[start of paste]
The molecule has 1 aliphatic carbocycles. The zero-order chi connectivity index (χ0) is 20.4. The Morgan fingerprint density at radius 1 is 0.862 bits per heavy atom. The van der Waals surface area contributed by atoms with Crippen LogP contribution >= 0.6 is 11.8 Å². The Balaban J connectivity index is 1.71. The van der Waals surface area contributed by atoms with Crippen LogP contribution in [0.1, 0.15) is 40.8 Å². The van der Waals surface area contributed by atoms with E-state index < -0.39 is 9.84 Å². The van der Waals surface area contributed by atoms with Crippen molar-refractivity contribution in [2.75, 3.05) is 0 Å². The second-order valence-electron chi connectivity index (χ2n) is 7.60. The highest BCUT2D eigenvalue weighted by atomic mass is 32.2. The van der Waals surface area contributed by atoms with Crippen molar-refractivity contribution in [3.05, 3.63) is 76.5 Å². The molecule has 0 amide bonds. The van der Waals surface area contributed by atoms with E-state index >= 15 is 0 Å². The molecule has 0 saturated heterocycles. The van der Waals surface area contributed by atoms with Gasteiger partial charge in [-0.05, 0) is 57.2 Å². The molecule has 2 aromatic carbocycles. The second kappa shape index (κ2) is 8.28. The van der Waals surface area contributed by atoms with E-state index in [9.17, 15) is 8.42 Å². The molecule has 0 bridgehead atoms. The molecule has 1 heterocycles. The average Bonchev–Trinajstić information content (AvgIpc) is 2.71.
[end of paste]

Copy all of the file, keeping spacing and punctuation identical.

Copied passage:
The molecule has 1 aliphatic carbocycles. The zero-order chi connectivity index (χ0) is 20.4. The Morgan fingerprint density at radius 1 is 0.862 bits per heavy atom. The van der Waals surface area contributed by atoms with Crippen LogP contribution >= 0.6 is 11.8 Å². The Balaban J connectivity index is 1.71. The van der Waals surface area contributed by atoms with Crippen LogP contribution in [0.1, 0.15) is 40.8 Å². The van der Waals surface area contributed by atoms with E-state index < -0.39 is 9.84 Å². The van der Waals surface area contributed by atoms with Crippen molar-refractivity contribution in [2.75, 3.05) is 0 Å². The second-order valence-electron chi connectivity index (χ2n) is 7.60. The highest BCUT2D eigenvalue weighted by atomic mass is 32.2. The van der Waals surface area contributed by atoms with Crippen molar-refractivity contribution in [3.05, 3.63) is 76.5 Å². The molecule has 0 amide bonds. The van der Waals surface area contributed by atoms with E-state index >= 15 is 0 Å². The molecule has 0 saturated heterocycles. The van der Waals surface area contributed by atoms with Gasteiger partial charge in [-0.05, 0) is 57.2 Å². The molecule has 2 aromatic carbocycles. The second kappa shape index (κ2) is 8.28. The van der Waals surface area contributed by atoms with E-state index in [9.17, 15) is 8.42 Å². The molecule has 0 bridgehead atoms. The molecule has 1 heterocycles. The average Bonchev–Trinajstić information content (AvgIpc) is 2.71.